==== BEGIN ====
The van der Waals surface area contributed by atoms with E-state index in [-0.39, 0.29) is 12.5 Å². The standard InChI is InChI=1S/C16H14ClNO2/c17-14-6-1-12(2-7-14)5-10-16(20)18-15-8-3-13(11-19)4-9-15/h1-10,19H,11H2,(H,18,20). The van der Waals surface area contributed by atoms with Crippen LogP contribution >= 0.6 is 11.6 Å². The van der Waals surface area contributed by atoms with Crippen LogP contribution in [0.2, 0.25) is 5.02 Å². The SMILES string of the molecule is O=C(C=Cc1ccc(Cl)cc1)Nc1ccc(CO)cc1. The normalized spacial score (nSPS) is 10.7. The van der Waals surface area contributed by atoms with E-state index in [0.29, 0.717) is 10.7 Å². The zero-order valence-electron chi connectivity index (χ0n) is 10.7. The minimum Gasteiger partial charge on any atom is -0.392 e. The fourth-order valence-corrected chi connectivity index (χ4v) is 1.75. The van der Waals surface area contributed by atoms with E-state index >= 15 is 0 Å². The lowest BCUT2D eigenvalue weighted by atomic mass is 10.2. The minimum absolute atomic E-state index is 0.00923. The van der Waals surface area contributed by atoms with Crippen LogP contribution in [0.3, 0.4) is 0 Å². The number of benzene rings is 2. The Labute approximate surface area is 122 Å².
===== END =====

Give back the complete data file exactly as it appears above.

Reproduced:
The van der Waals surface area contributed by atoms with E-state index in [-0.39, 0.29) is 12.5 Å². The standard InChI is InChI=1S/C16H14ClNO2/c17-14-6-1-12(2-7-14)5-10-16(20)18-15-8-3-13(11-19)4-9-15/h1-10,19H,11H2,(H,18,20). The van der Waals surface area contributed by atoms with Crippen LogP contribution >= 0.6 is 11.6 Å². The van der Waals surface area contributed by atoms with Crippen LogP contribution in [0.2, 0.25) is 5.02 Å². The SMILES string of the molecule is O=C(C=Cc1ccc(Cl)cc1)Nc1ccc(CO)cc1. The normalized spacial score (nSPS) is 10.7. The van der Waals surface area contributed by atoms with E-state index in [0.29, 0.717) is 10.7 Å². The zero-order valence-electron chi connectivity index (χ0n) is 10.7. The minimum Gasteiger partial charge on any atom is -0.392 e. The fourth-order valence-corrected chi connectivity index (χ4v) is 1.75. The van der Waals surface area contributed by atoms with E-state index >= 15 is 0 Å². The lowest BCUT2D eigenvalue weighted by atomic mass is 10.2. The minimum absolute atomic E-state index is 0.00923. The van der Waals surface area contributed by atoms with Crippen LogP contribution in [0.3, 0.4) is 0 Å². The number of benzene rings is 2. The Labute approximate surface area is 122 Å².